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“Who doesn’t have voter ID?” is a popular question asked by Republicans who argue that the ID requirement for voting is just a simple way to ensure the “integrity” of our elections.

There are many problems with that assertion — foremost: the integrity of our elections isn’t in doubt. The George W. Bush administration investigated the issue for years and found no evidence that voter fraud was being used to swing elections.

So why is the party that hates regulations in favor of a new, necessary government regulation on voting? Because of the answer to the question, “Who doesn’t have voter ID?”

That answer is obvious: People more likely to vote Democratic, something at least one Republican official has been willing to admit in public. And as they’re also disproportionately minorities, a federal judge has ruled that Texas’ law — which will accept gun permits but not student IDs — violates the now-gutted Voter Rights Act.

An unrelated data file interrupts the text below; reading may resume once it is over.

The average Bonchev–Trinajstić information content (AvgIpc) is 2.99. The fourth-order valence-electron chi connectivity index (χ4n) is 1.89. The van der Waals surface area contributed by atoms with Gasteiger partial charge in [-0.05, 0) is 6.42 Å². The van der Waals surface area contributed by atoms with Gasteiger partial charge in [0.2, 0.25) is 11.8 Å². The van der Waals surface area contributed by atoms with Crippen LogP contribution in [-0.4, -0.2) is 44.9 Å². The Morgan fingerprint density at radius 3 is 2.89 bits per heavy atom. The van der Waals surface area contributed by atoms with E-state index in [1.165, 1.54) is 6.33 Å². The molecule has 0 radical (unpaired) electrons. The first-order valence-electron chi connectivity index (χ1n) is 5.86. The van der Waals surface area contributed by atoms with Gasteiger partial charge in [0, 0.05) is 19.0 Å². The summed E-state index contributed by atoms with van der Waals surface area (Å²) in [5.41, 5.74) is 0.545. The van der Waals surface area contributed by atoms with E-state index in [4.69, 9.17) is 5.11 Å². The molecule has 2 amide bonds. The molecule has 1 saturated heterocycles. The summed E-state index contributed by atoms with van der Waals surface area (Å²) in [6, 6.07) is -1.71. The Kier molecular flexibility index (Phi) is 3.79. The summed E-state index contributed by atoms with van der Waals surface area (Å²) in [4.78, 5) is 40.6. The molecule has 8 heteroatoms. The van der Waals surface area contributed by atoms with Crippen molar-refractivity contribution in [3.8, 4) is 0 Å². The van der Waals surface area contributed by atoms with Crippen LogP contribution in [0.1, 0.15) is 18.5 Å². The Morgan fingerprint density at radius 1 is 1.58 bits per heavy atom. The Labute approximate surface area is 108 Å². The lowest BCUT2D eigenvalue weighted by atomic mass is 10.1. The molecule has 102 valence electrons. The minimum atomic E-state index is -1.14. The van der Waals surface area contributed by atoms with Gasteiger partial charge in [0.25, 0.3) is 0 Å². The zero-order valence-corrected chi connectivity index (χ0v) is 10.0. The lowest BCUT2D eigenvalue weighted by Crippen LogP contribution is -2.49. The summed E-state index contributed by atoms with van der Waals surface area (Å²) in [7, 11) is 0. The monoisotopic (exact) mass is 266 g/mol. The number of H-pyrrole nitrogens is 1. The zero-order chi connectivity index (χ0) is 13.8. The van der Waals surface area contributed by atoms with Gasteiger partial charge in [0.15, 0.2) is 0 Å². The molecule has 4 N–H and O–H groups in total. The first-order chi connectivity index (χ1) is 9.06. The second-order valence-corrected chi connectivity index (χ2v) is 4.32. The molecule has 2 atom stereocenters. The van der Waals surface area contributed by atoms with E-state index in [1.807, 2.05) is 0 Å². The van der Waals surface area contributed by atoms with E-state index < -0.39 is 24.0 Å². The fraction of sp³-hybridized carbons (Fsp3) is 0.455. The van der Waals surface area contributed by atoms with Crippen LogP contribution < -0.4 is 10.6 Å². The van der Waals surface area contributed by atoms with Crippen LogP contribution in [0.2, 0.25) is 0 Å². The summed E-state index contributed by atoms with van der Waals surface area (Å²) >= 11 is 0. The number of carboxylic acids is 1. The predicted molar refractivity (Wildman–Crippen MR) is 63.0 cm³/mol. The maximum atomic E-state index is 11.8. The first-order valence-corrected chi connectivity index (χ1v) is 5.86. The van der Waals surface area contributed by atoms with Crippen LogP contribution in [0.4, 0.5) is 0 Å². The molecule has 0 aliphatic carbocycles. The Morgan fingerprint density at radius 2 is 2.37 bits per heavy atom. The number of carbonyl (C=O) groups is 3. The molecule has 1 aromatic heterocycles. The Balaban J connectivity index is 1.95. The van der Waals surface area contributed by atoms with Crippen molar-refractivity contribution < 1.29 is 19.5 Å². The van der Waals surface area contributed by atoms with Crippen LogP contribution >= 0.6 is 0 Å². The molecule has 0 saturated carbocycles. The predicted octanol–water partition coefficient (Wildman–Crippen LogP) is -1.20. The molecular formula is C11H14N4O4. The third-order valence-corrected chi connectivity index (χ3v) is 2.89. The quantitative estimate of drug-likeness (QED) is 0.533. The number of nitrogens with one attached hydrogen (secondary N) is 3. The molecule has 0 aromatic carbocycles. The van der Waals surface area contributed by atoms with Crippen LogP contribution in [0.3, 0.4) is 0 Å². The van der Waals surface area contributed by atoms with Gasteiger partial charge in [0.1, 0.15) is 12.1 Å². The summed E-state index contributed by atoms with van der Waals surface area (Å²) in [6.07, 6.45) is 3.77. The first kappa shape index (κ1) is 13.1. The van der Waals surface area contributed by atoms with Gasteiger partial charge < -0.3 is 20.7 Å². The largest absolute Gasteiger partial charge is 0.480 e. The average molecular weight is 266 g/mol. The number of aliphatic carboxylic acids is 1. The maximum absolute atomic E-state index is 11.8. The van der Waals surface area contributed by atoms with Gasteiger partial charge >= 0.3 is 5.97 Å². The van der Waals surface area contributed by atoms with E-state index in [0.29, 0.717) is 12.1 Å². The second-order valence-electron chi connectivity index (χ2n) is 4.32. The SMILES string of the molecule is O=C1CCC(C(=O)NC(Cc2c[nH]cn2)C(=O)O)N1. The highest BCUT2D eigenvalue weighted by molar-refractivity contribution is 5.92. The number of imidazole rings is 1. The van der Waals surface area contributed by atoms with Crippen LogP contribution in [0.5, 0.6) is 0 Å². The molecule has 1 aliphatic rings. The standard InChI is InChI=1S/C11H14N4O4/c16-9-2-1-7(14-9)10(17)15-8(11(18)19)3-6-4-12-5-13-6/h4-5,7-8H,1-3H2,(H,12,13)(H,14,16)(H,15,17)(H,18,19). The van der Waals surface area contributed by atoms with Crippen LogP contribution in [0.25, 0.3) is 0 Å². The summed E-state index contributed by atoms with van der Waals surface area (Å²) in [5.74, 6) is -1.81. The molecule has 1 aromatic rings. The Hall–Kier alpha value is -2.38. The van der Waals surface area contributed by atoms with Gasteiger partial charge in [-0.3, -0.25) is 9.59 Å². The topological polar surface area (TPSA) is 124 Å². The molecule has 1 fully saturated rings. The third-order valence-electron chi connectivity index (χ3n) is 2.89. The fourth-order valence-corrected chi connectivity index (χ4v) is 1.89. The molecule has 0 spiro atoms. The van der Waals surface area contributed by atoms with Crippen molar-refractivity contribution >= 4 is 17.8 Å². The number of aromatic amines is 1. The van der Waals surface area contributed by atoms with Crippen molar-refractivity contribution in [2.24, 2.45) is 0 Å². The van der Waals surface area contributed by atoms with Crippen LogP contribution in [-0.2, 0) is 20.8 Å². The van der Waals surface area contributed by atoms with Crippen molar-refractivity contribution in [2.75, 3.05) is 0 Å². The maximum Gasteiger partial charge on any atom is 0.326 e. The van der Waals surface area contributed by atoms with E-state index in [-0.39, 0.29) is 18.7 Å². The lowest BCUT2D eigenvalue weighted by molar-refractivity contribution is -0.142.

Getting ID isn’t simple, because it isn’t supposed to be.

In Pennsylvania, you need a birth certificate to get a government-issued photo ID. But you need a photo ID to get a birth certificate.

This is why the state’s strict voter ID law is still being blocked by the courts. But it’s also why Republicans won’t stop fighting to put it in the way of the right to vote.

Pennsylvania street

Photo by archer10 (Dennis) / CC BY-SA 2.0

ProPublica is a Pulitzer Prize-winning investigative newsroom. Sign up for The Big Story newsletter to receive stories like this one in your inbox.

For months, one postal worker had been doing all she could to protect herself from COVID-19. She wore a mask long before it was required at her plant in St. Paul, Minnesota. She avoided the lunch room, where she saw little social distancing, and ate in her car.

The stakes felt especially high. Her husband, a postal worker in the same facility, was at high risk because his immune system is compromised by a condition unrelated to the coronavirus. And the 20-year veteran of the U.S. Postal Service knew that her job, operating a machine that sorts mail by ZIP code, would be vital to processing the flood of mail-in ballots expected this fall.

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